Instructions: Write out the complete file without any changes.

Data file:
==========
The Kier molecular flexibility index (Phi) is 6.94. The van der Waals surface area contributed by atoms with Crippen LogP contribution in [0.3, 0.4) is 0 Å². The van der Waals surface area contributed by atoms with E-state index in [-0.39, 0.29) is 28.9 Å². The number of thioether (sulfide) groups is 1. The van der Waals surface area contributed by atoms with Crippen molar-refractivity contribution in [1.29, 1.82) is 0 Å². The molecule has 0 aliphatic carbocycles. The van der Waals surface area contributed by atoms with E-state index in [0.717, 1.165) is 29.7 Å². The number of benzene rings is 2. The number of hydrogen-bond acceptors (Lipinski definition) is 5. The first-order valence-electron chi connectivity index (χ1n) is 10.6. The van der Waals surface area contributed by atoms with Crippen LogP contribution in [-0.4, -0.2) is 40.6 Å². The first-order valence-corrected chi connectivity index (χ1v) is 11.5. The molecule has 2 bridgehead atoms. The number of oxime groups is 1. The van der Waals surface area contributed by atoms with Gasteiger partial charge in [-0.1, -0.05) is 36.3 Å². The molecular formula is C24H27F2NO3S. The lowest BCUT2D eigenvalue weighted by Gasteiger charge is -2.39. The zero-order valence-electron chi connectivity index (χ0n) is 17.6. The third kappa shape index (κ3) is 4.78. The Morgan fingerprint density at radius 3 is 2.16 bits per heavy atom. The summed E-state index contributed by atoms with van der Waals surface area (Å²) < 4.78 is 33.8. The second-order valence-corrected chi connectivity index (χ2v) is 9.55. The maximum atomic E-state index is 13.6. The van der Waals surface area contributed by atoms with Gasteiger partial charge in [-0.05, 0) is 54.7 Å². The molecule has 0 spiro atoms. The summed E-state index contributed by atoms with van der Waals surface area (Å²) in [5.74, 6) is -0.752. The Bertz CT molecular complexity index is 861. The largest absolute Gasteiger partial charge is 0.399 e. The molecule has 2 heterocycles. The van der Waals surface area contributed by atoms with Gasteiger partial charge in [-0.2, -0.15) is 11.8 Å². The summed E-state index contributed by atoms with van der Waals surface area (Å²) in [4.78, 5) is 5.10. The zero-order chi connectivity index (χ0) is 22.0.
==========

The Kier molecular flexibility index (Phi) is 6.94. The van der Waals surface area contributed by atoms with Crippen LogP contribution in [0.3, 0.4) is 0 Å². The van der Waals surface area contributed by atoms with E-state index in [-0.39, 0.29) is 28.9 Å². The number of thioether (sulfide) groups is 1. The van der Waals surface area contributed by atoms with Crippen molar-refractivity contribution in [1.29, 1.82) is 0 Å². The molecule has 0 aliphatic carbocycles. The van der Waals surface area contributed by atoms with E-state index in [0.717, 1.165) is 29.7 Å². The number of benzene rings is 2. The number of hydrogen-bond acceptors (Lipinski definition) is 5. The first-order valence-electron chi connectivity index (χ1n) is 10.6. The van der Waals surface area contributed by atoms with Crippen LogP contribution in [-0.4, -0.2) is 40.6 Å². The first-order valence-corrected chi connectivity index (χ1v) is 11.5. The molecule has 2 bridgehead atoms. The number of oxime groups is 1. The van der Waals surface area contributed by atoms with Gasteiger partial charge in [-0.1, -0.05) is 36.3 Å². The molecular formula is C24H27F2NO3S. The lowest BCUT2D eigenvalue weighted by Gasteiger charge is -2.39. The zero-order valence-electron chi connectivity index (χ0n) is 17.6. The third kappa shape index (κ3) is 4.78. The Morgan fingerprint density at radius 3 is 2.16 bits per heavy atom. The summed E-state index contributed by atoms with van der Waals surface area (Å²) < 4.78 is 33.8. The second-order valence-corrected chi connectivity index (χ2v) is 9.55. The maximum atomic E-state index is 13.6. The van der Waals surface area contributed by atoms with Gasteiger partial charge in [-0.05, 0) is 54.7 Å². The molecule has 0 spiro atoms. The summed E-state index contributed by atoms with van der Waals surface area (Å²) in [5.74, 6) is -0.752. The Bertz CT molecular complexity index is 861. The largest absolute Gasteiger partial charge is 0.399 e. The molecule has 2 heterocycles. The van der Waals surface area contributed by atoms with Gasteiger partial charge in [-0.2, -0.15) is 11.8 Å². The summed E-state index contributed by atoms with van der Waals surface area (Å²) in [4.78, 5) is 5.10. The zero-order chi connectivity index (χ0) is 22.0.